|w12||Mon 20/3, 13.15-15 in MH:A (=MH:Riesz)||Introduction; Review of simple linear regression: - linear relationships - linear models and basic assumptions (normality, homoscedasticity, linearity, independence) - least squares estimation - basic properties of expectation, variance and covariance - mean and variance of least squares estimators||Rawlings, Ch. 1||
|Wed 22/3, 8.15-10 in MH:B (=MH:Gårding)||Continuation of simple linear regression: - distribution of least squares estimators - prediction; - confidence intervals - hypothesis testing, p values, quantiles||Rawlings, Ch. 1||
|Wed 22/3, 10.15-12 in MH:230-231 or 13.15-15 in MH:230-231||compulsory computer lab||
|Fri 24/3, 8.15-10 in MH:230-231 or 10.15-12 in MH:230-231||computer lab: work on project 1||
|w13||Mon 27/3, 13.15-15 in MH:A||Multiple Regression: matrix notation, properties of least squares estimators for multiple regression - confidence intervals for multiple regression - critical requirements: ill-ranked design matrices, lack of invertibility.||Rawlings, Ch. 3, 4, 6.5||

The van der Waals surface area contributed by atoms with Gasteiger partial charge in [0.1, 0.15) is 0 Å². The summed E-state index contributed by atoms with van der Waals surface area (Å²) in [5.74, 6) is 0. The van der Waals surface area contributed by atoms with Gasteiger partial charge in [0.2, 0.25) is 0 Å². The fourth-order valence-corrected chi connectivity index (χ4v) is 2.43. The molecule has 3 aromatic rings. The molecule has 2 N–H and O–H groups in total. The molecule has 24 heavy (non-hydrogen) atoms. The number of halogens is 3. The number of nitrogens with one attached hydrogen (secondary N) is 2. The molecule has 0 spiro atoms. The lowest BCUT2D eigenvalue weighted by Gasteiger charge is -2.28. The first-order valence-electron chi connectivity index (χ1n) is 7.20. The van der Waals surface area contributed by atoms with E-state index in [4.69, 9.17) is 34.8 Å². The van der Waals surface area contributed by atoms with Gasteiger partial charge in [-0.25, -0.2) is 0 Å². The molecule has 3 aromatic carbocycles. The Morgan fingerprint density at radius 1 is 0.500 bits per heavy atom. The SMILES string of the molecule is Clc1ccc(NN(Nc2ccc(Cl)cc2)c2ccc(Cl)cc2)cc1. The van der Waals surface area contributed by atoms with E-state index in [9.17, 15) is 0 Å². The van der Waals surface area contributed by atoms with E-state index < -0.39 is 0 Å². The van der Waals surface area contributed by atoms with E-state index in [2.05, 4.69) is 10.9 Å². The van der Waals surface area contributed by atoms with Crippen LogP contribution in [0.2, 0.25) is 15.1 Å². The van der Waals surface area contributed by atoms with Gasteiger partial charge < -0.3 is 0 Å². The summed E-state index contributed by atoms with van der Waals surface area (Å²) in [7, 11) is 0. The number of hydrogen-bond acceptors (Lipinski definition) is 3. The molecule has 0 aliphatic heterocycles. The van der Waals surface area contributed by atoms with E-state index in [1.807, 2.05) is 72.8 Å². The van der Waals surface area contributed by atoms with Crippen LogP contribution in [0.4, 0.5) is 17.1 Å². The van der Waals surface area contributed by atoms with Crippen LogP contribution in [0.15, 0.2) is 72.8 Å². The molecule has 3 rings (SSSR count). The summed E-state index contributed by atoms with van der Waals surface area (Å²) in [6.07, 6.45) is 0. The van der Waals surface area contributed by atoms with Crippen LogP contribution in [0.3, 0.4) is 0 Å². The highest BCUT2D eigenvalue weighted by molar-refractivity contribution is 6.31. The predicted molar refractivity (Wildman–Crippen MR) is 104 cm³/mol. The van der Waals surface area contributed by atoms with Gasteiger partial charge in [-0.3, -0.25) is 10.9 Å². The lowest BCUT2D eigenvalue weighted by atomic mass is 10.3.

See the updated f2.pdf
|Wed 29/3, 8.15-10 in MH:B||Analysis of variance: variability decomposition. Global F-test. ANOVA tables.||Rawlings, Ch. 4.||
|Wed 29/3, 10.15-12 in MH230 or 13.15-15||compulsory computer lab||
|Thur 30/3, ||computer lab: work on project 1. Enroll here|
|w14||Mon 3/4, 13-15 in MH:A||Partial F-test. Factors/Categorical variables: modelling with categorical predictors and interaction terms. R-squared||Rawlings, ch. 9 for class variables, ch. 7 for variables selection||
|Wed 5/4, 8.15-10 in MH:B||Adjusted-R-squared. AIC & BIC, automatic selection methods. Problems areas in least squares;||Rawlings, Ch. 10-11
intro to Akaike's AIC
|Wed 5/4, 10.15-12 in MH:230 or 13.15-15 in MH:230||compulsory computer lab||
|Thur 6/4, ||computer lab, work on project 1|
|w17||Mon 24/4, 13.15-15 in MH:A||13.15-14:00: Peer assessment, project 1.